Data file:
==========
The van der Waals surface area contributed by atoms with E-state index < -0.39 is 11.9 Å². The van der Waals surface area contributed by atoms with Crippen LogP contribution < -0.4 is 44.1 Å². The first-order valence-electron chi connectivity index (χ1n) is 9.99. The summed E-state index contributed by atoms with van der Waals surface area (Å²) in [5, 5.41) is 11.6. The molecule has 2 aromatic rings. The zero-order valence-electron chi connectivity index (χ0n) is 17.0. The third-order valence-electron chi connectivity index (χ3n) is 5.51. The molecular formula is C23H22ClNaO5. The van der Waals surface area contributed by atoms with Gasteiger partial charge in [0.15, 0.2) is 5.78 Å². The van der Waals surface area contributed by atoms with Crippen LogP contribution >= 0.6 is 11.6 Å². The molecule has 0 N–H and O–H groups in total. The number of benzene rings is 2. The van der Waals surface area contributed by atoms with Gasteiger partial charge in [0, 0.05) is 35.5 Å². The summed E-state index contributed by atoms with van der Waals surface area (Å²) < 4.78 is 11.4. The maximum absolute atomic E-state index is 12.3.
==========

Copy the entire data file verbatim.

The van der Waals surface area contributed by atoms with E-state index < -0.39 is 11.9 Å². The van der Waals surface area contributed by atoms with Crippen LogP contribution < -0.4 is 44.1 Å². The first-order valence-electron chi connectivity index (χ1n) is 9.99. The summed E-state index contributed by atoms with van der Waals surface area (Å²) in [5, 5.41) is 11.6. The molecule has 2 aromatic rings. The zero-order valence-electron chi connectivity index (χ0n) is 17.0. The third-order valence-electron chi connectivity index (χ3n) is 5.51. The molecular formula is C23H22ClNaO5. The van der Waals surface area contributed by atoms with Gasteiger partial charge in [0.15, 0.2) is 5.78 Å². The van der Waals surface area contributed by atoms with Crippen LogP contribution >= 0.6 is 11.6 Å². The molecule has 0 N–H and O–H groups in total. The number of benzene rings is 2. The van der Waals surface area contributed by atoms with Gasteiger partial charge in [0, 0.05) is 35.5 Å². The summed E-state index contributed by atoms with van der Waals surface area (Å²) < 4.78 is 11.4. The maximum absolute atomic E-state index is 12.3.